Your Hairdresser Can Help Catch Cancer

by Carole Jackson, Bottom Line Health

Make a list of your most intimate relationships and, in all probability, your hairdresser or barber should be on it. You’ve probably swapped many stories during washings and trimmings, and maybe you’ve even traded advice about life and love. (And, really, how many other people run their fingers through your hair?!)

Now, according to the Harvard School of Public Health in Boston, there’s even more that your hairdresser can and should do — alert you about possible skin cancer.

Since the only thing that my hairdresser has ever alerted me about has been which shampoo would add the most volume to my hair, I called Alan Geller, MPH, RN, senior lecturer in the school’s department of society, human development and health, because he recently led a study on the topic.



Who else sees — really sees — your scalp and the back of your neck? Understanding that unique view, Geller and his colleagues wondered if hair professionals use, or could use, that perspective to help look for skin cancers. If so, it could save lives, because while melanomas of the scalp and neck represent only about 6% of all melanomas in the US, they account for about 10% of all melanoma deaths. Geller told me that one reason scalp and neck cancers are such high-risk cancers is that we can’t easily see those areas of the body, so cancers there tend to elude early detection — and the later a cancer is detected, the greater the risk for death.



The researchers analyzed surveys completed by 203 male and female hairdressers and barbers from 17 salons in the Houston area. There were 43 questions total, including questions about knowledge of the ABCD rule of detecting cancerous lesions (asymmetry-border-color-diameter), personal practices in caring for their own skin (such as wearing sunscreen and hats) and health communication practices.

What researchers discovered: Although fewer than one-third of these professionals had had any formal training in skin cancer detection, many of them seemed to understand the essential elements — 90% agreed that a customer should see a doctor for a mole that’s changing in size or that bleeds… 89% for a mole that’s changing color… and 78% for a mole that itches. More than one-third (37%) said that they had actually inspected the scalps of more than half of their customers in the past month, and 29% said that they had examined the necks of more than half of their customers in the past month. Researchers were also happily surprised to find that 58% of the hairdressers had already recommended that a customer see a doctor about an abnormal mole that they had found. In addition, Geller was encouraged by the fact that most respondents recognized the importance of their role — half said that they would like to receive formal skin cancer education, and 69% said that they would give customers a skin cancer pamphlet if they had one.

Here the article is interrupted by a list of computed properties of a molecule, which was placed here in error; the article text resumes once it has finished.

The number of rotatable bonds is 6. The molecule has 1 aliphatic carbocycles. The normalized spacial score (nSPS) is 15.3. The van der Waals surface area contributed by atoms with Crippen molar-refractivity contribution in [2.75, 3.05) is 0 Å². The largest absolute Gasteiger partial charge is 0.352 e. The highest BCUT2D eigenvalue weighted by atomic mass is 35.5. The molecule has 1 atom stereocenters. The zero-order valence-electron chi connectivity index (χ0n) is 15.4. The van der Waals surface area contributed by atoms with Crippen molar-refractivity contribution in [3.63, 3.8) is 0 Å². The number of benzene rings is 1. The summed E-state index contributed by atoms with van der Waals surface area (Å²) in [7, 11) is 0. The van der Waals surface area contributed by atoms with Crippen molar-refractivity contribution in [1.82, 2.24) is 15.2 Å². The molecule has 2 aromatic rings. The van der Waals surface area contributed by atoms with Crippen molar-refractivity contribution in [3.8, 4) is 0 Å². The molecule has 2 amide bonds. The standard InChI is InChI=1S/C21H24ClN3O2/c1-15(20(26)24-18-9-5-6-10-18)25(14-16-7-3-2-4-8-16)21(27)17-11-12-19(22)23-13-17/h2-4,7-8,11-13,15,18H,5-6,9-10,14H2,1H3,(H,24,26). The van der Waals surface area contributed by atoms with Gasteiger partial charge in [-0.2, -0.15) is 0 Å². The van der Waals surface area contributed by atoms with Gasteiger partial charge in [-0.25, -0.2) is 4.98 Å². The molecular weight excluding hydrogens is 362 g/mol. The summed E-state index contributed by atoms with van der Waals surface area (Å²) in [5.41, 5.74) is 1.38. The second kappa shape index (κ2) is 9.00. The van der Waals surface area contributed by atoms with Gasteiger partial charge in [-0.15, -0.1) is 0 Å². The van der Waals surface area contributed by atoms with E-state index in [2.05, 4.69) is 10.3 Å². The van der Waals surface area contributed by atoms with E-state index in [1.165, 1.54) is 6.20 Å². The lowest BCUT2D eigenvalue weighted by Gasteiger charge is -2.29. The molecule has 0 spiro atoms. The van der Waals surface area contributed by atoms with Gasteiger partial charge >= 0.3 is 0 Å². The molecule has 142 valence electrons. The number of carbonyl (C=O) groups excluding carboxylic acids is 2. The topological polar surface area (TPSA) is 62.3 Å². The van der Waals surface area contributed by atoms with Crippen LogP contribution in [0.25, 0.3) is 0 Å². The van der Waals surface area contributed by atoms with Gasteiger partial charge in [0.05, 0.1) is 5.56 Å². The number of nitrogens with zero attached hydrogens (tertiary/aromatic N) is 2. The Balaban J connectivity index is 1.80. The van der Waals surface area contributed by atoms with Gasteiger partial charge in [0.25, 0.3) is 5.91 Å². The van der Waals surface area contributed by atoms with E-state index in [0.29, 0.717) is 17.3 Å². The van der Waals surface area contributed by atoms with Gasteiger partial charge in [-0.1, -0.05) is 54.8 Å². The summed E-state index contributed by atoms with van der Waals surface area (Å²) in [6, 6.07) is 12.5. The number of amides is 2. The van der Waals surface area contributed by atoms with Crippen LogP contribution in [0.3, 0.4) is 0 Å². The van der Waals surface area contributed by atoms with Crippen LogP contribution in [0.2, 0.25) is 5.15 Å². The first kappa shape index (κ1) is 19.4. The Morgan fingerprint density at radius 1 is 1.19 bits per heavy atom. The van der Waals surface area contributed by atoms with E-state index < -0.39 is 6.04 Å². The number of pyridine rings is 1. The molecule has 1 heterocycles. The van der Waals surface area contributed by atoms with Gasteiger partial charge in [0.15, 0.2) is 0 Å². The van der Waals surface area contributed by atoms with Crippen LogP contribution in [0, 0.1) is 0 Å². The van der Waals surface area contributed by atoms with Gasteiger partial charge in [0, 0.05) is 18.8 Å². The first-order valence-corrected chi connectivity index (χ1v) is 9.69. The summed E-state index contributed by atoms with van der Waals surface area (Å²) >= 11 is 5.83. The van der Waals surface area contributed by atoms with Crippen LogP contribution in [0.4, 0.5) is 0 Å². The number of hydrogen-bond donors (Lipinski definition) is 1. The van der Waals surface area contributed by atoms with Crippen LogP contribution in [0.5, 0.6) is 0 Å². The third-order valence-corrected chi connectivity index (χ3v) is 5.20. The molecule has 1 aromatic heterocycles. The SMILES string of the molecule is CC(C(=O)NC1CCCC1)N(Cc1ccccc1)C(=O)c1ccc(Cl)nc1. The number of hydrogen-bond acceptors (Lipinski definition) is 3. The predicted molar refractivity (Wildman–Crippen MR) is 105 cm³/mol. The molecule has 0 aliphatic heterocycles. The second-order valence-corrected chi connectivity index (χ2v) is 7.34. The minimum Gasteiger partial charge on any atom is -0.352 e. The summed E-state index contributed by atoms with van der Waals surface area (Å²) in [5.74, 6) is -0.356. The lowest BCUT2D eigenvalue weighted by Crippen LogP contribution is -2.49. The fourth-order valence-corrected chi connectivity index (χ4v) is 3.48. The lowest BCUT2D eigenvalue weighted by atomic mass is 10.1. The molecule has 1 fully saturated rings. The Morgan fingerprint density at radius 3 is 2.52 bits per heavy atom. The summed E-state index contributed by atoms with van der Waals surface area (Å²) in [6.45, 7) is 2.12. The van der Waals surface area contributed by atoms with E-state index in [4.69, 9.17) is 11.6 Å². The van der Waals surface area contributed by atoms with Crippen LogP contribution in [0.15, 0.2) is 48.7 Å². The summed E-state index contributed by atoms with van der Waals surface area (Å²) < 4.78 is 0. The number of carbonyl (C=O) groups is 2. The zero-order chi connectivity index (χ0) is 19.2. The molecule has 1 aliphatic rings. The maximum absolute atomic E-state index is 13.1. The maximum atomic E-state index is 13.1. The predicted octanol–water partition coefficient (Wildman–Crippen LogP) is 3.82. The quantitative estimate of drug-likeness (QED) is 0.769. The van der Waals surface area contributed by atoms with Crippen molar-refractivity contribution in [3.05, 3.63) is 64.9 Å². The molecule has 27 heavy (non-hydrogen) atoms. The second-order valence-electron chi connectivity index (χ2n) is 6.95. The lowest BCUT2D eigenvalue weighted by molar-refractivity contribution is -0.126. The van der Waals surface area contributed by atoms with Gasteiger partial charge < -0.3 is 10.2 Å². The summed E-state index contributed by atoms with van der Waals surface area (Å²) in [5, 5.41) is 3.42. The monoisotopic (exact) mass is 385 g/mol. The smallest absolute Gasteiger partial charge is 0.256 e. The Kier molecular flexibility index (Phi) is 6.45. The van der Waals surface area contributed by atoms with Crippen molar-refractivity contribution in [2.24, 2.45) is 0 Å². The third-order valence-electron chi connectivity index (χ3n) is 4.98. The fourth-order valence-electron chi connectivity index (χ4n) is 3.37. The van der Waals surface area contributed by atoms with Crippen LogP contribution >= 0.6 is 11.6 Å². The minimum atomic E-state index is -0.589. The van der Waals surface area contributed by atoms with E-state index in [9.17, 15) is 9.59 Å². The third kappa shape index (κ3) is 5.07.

Most people see their physician about twice a year, and only 15% of people see a dermatologist annually. But most people see hairdressers or barbers much more often, so their observations could be extremely valuable, said Geller. Right now, there are no cosmetology rules or incentives that encourage hair professionals across the US to perform skin cancer screenings on customers, but Geller envisions a future where hair professionals are on the front line of skin cancer sightings, alerting customers about suspicious skin lesions and recommending that they see their doctors.

The Harvard group isn’t stopping there. Geller’s colleague, researcher Elizabeth Bailey, MD, is working with the Melanoma Foundation of New England on a 20-minute pilot program to educate hair professionals about checking customers for scalp and neck skin cancers. I asked the foundation’s executive director, Deb Girard, whether Daily Health News could see the brochure that she and Dr. Bailey have developed. She was delighted to share it — you can see it at You’re welcome to download it for free and share it with your own hair professional.

Next on the agenda: Massage therapists, whose work gives them the chance to look closely at other parts of their customers’ skin. Geller reminded me that skin cancer is the only visible cancer and repeated a saying that he loves, “Melanoma writes its message on the skin for all of us to see.” He wants more people to be able to read that message.


Alan C. Geller, MPH, RN, senior lecturer, department of society, human development, and health, Harvard School of Public Health, Boston.

Deb Girard, executive director, Melanoma Foundation of New England, Concord, Massachusetts.